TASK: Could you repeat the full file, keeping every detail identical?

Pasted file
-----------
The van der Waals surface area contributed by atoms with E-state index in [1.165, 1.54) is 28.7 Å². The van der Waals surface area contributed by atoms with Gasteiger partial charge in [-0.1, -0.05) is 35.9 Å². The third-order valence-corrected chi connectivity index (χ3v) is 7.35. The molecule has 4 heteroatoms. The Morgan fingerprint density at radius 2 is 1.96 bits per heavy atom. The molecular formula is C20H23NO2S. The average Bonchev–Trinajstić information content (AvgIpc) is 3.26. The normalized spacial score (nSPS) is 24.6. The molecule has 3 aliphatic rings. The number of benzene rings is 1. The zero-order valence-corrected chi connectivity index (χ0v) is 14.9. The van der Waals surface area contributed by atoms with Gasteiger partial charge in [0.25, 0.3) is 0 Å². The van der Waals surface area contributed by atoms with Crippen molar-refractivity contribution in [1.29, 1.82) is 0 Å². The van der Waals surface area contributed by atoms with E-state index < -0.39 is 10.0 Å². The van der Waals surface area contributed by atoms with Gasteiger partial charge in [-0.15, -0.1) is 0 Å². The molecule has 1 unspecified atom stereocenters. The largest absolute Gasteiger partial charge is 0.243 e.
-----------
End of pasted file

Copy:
The van der Waals surface area contributed by atoms with E-state index in [1.165, 1.54) is 28.7 Å². The van der Waals surface area contributed by atoms with Gasteiger partial charge in [-0.1, -0.05) is 35.9 Å². The third-order valence-corrected chi connectivity index (χ3v) is 7.35. The molecule has 4 heteroatoms. The Morgan fingerprint density at radius 2 is 1.96 bits per heavy atom. The molecular formula is C20H23NO2S. The average Bonchev–Trinajstić information content (AvgIpc) is 3.26. The normalized spacial score (nSPS) is 24.6. The molecule has 3 aliphatic rings. The number of benzene rings is 1. The zero-order valence-corrected chi connectivity index (χ0v) is 14.9. The van der Waals surface area contributed by atoms with Gasteiger partial charge in [0.25, 0.3) is 0 Å². The van der Waals surface area contributed by atoms with Crippen molar-refractivity contribution in [1.29, 1.82) is 0 Å². The van der Waals surface area contributed by atoms with E-state index < -0.39 is 10.0 Å². The van der Waals surface area contributed by atoms with Gasteiger partial charge in [-0.15, -0.1) is 0 Å². The molecule has 1 unspecified atom stereocenters. The largest absolute Gasteiger partial charge is 0.243 e.